President Barack Obama on Tuesday delivered a State of the Union, which addressed the nation on the focus of compromise; America is enduring greatness and the shared values of all lawmakers.
With Democrats and Republicans sitting among each other as described as “Date Night”, displayed a sign of bipartisan communion. Obama told the new Republican majority in the House, “We will move forward together or not at all.”
The President also laid out some concession of his own, like trade deals, a reworking of the tax code and a ban on earmarks he once balked. He also did not get tough on hot issues that may have ignited his GOP critics, topics like gun control and climate change.
Obama also embraced spending cuts that have been a recent priority of Republicans.
“I recognize that some in this chamber have already proposed deeper cuts, and I’m willing to eliminate what we can honestly afford to do without. But let’s make sure that we’re not doing it on the backs of our most vulnerable,” Obama said.
There was also talk of new spending, including more stimulus-like infrastructure projects to put Americans back to work.
“I think talking about new government spending is to have missed the message that the voters sent on Nov. 2,” said Sen. John Cornyn, a Texas Republican.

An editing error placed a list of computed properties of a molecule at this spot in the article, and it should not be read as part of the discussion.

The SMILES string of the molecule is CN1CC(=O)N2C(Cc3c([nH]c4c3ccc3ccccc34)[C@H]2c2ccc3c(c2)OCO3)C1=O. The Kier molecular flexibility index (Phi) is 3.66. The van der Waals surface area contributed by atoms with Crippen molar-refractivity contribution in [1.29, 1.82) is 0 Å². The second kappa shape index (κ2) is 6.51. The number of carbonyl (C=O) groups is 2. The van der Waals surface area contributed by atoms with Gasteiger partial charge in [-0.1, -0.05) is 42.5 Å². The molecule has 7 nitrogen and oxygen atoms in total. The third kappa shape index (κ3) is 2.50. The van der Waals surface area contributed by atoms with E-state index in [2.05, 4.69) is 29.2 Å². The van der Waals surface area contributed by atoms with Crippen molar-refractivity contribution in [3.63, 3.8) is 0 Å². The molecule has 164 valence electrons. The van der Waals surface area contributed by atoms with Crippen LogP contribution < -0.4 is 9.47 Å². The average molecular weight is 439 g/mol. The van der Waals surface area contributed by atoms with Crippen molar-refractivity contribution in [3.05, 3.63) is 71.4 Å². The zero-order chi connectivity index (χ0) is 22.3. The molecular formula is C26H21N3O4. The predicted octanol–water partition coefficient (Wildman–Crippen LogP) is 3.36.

Jim DeMint, the South Carolina Republican who has become the unofficial Senate leader of the tea party movement said the speech should have been called “State of the Stimulus,” and the president should have acknowledged that the stimulus program failed.
“Two years after the President’s nearly trillion dollar government stimulus, unemployment has increased and remains high, families and businesses are still struggling and our national debt continues to skyrocket,” DeMint said.
According to The Harris Poll, a survey of 2,066 American adults, only 29% of Democrats state the country is doing well and in a positive state compared to 8% of the Republicans. When it comes to economic issues on creating new jobs, strong social security benefits and fair taxes, over 76% gave negative remarks. While there is civility in Washington with party leaders sitting next to one another, one thing the American public has in common is the stability of the economy despite the rise of the stock market.